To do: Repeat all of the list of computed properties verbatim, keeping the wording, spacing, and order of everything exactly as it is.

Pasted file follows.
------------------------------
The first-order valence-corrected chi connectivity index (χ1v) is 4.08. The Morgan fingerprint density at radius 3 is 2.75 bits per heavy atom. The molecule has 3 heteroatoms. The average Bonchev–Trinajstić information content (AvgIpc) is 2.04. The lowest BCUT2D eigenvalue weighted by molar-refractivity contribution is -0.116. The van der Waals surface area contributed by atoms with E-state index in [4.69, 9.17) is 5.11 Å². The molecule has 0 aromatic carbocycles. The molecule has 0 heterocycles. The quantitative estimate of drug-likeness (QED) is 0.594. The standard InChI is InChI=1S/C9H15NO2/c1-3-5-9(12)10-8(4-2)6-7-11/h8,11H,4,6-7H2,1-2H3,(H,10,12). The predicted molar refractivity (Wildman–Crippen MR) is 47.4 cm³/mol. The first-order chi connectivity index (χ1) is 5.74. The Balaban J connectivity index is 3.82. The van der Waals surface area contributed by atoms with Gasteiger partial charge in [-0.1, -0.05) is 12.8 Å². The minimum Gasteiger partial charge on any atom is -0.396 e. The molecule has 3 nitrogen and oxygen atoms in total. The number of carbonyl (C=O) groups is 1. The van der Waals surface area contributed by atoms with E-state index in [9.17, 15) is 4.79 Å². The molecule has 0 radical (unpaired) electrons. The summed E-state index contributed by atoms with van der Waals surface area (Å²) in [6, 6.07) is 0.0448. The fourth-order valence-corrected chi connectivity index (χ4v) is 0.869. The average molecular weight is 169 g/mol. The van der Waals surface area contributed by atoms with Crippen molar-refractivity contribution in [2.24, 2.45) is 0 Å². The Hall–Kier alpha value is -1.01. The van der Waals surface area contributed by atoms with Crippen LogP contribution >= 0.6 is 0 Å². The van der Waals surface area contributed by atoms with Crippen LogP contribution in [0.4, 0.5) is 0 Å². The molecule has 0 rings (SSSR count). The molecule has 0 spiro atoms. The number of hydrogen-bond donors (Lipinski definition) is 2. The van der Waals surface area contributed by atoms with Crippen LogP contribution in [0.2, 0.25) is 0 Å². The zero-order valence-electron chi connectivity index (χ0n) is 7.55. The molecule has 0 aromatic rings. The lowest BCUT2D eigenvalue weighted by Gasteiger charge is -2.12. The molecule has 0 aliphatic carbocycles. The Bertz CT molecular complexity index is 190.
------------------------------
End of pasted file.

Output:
The first-order valence-corrected chi connectivity index (χ1v) is 4.08. The Morgan fingerprint density at radius 3 is 2.75 bits per heavy atom. The molecule has 3 heteroatoms. The average Bonchev–Trinajstić information content (AvgIpc) is 2.04. The lowest BCUT2D eigenvalue weighted by molar-refractivity contribution is -0.116. The van der Waals surface area contributed by atoms with E-state index in [4.69, 9.17) is 5.11 Å². The molecule has 0 aromatic carbocycles. The molecule has 0 heterocycles. The quantitative estimate of drug-likeness (QED) is 0.594. The standard InChI is InChI=1S/C9H15NO2/c1-3-5-9(12)10-8(4-2)6-7-11/h8,11H,4,6-7H2,1-2H3,(H,10,12). The predicted molar refractivity (Wildman–Crippen MR) is 47.4 cm³/mol. The first-order chi connectivity index (χ1) is 5.74. The Balaban J connectivity index is 3.82. The van der Waals surface area contributed by atoms with Gasteiger partial charge in [-0.1, -0.05) is 12.8 Å². The minimum Gasteiger partial charge on any atom is -0.396 e. The molecule has 3 nitrogen and oxygen atoms in total. The number of carbonyl (C=O) groups is 1. The van der Waals surface area contributed by atoms with E-state index in [9.17, 15) is 4.79 Å². The molecule has 0 radical (unpaired) electrons. The summed E-state index contributed by atoms with van der Waals surface area (Å²) in [6, 6.07) is 0.0448. The fourth-order valence-corrected chi connectivity index (χ4v) is 0.869. The average molecular weight is 169 g/mol. The van der Waals surface area contributed by atoms with Crippen molar-refractivity contribution in [2.24, 2.45) is 0 Å². The Hall–Kier alpha value is -1.01. The van der Waals surface area contributed by atoms with Crippen LogP contribution >= 0.6 is 0 Å². The van der Waals surface area contributed by atoms with Crippen LogP contribution in [0.4, 0.5) is 0 Å². The molecule has 0 rings (SSSR count). The molecule has 0 spiro atoms. The number of hydrogen-bond donors (Lipinski definition) is 2. The van der Waals surface area contributed by atoms with Crippen LogP contribution in [0.2, 0.25) is 0 Å². The zero-order valence-electron chi connectivity index (χ0n) is 7.55. The molecule has 0 aromatic rings. The lowest BCUT2D eigenvalue weighted by Gasteiger charge is -2.12. The molecule has 0 aliphatic carbocycles. The Bertz CT molecular complexity index is 190.